And, my dear, we’re still good-byeing, 

It was one of her favourites, and the fourth time she’d heard it that day. She peered at the clock – two hours left.  

Her workmates hated this time of year. Too many people, too much noise. But Ella loved it. The shifts were tiring but went by quickly. Plus, there was something about Christmastime that, like vanilla and ginger scented candles, conjured feelings of contentment. 

            ‘Any luck, sir?’ Ella asked the man as she approached, steeling herself against any further shoe ogling.  

            He turned to face her. It was then Ella noticed the redness of his eyes. Not the kind of red from a little crying recently, but the kind of red from a lot of crying constantly. Over days. Weeks.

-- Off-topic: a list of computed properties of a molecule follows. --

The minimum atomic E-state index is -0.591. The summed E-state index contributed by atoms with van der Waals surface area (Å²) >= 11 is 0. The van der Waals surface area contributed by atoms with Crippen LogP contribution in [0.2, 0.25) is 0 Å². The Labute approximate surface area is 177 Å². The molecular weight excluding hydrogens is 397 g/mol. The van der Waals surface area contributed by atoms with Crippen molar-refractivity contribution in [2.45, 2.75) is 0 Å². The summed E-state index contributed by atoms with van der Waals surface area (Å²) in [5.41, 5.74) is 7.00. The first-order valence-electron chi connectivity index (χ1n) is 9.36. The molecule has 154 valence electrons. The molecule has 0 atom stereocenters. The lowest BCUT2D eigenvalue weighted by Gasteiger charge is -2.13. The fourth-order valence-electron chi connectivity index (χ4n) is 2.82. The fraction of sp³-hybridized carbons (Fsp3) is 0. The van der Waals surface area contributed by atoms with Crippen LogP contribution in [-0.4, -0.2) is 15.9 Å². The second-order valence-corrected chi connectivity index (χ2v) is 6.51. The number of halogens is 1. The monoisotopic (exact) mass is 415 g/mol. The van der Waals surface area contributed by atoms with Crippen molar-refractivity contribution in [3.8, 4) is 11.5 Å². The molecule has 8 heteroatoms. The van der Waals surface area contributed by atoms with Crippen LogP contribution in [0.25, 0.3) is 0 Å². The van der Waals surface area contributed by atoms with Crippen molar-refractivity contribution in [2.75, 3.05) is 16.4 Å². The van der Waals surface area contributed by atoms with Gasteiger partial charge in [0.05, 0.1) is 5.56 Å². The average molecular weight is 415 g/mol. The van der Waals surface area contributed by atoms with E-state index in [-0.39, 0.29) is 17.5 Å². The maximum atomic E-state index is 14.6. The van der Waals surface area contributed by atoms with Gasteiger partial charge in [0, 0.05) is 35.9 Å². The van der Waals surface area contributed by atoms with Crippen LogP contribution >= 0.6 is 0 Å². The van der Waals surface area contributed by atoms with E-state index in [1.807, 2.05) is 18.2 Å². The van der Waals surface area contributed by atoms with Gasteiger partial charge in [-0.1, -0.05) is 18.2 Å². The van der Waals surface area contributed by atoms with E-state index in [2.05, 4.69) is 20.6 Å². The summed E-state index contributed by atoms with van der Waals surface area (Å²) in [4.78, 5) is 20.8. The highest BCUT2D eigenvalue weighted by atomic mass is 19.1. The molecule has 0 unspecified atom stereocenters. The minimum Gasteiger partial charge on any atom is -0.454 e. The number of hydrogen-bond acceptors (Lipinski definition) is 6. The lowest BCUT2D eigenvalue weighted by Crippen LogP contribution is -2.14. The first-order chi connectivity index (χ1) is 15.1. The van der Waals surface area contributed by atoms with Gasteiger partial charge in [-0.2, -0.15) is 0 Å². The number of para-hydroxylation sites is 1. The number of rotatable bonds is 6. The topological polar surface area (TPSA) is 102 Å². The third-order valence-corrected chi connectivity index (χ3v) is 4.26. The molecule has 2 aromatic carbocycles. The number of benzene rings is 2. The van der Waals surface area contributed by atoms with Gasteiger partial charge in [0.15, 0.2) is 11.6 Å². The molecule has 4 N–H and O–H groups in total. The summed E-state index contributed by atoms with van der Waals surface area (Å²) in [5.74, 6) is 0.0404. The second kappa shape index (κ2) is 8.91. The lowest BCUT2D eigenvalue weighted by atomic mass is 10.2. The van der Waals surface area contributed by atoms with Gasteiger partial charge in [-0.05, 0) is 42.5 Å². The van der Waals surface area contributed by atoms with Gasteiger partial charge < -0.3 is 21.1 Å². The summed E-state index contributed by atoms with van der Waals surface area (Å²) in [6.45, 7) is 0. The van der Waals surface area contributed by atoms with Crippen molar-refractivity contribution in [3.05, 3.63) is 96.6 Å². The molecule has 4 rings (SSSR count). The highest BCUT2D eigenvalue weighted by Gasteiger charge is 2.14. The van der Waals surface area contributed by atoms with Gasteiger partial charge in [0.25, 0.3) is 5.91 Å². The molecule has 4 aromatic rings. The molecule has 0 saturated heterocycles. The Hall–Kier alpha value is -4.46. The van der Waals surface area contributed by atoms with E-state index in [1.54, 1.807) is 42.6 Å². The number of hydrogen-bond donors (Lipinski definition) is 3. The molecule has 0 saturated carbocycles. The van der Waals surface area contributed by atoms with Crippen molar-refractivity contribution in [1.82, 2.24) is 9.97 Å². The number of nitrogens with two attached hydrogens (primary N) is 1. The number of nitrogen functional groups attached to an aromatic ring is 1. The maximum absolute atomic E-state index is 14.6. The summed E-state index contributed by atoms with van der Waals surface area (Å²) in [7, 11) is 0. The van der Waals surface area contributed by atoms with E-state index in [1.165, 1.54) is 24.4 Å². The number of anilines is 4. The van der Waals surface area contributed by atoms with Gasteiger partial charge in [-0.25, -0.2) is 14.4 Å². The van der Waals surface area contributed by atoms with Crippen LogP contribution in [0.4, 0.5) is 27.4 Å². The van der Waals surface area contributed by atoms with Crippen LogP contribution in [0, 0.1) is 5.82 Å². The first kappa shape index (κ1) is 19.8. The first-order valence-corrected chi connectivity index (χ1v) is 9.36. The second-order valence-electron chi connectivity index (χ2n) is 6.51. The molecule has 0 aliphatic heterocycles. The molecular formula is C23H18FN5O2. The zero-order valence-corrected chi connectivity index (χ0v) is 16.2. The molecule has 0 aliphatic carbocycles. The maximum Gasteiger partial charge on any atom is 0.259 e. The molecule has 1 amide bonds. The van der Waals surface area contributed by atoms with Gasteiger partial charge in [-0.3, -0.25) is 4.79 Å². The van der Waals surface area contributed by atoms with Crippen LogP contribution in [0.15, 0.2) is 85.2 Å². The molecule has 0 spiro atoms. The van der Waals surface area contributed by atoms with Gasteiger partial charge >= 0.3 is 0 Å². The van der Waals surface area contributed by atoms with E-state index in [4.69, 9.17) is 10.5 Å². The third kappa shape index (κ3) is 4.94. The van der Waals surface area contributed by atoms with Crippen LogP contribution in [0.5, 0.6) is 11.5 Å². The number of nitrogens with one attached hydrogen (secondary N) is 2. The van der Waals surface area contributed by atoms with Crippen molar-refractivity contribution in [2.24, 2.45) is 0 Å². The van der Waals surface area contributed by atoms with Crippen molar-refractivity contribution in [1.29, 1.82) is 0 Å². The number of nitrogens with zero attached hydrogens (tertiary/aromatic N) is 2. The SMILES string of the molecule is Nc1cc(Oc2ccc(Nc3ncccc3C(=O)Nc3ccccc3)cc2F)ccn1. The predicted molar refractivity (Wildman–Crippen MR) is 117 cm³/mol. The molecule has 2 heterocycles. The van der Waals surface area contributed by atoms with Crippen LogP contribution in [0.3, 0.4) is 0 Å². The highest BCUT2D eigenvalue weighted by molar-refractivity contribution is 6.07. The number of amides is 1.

‘I’m not sure,’ he said.  

                 ‘Well,’ she began. ‘What is it you’re not sure of?’ 

            ‘I’m not sure if shoes are the right gift,’ he admitted, reaching for a navy blue flat with a gold buckle. ‘Not sure they send the right message.’ 

            ‘What kind of message are you trying to send?’ 

            He spoke to the shoe.  

            ‘I’m not sure,’ he repeated. ‘What says “I received the divorce papers a week ago, but I still haven’t opened them because I don’t understand what happened, so I’m pretending everything is fine and I got you a gift. Merry Christmas”?’ 

            Ella’s mother had taken her out for ice-cream when she’d told her. She remembered the melted mint chocolate chip that dribbled onto her fingers as she gripped the cone, trying to think of the words that would fix it. Words that would make them change their minds. Make him stay.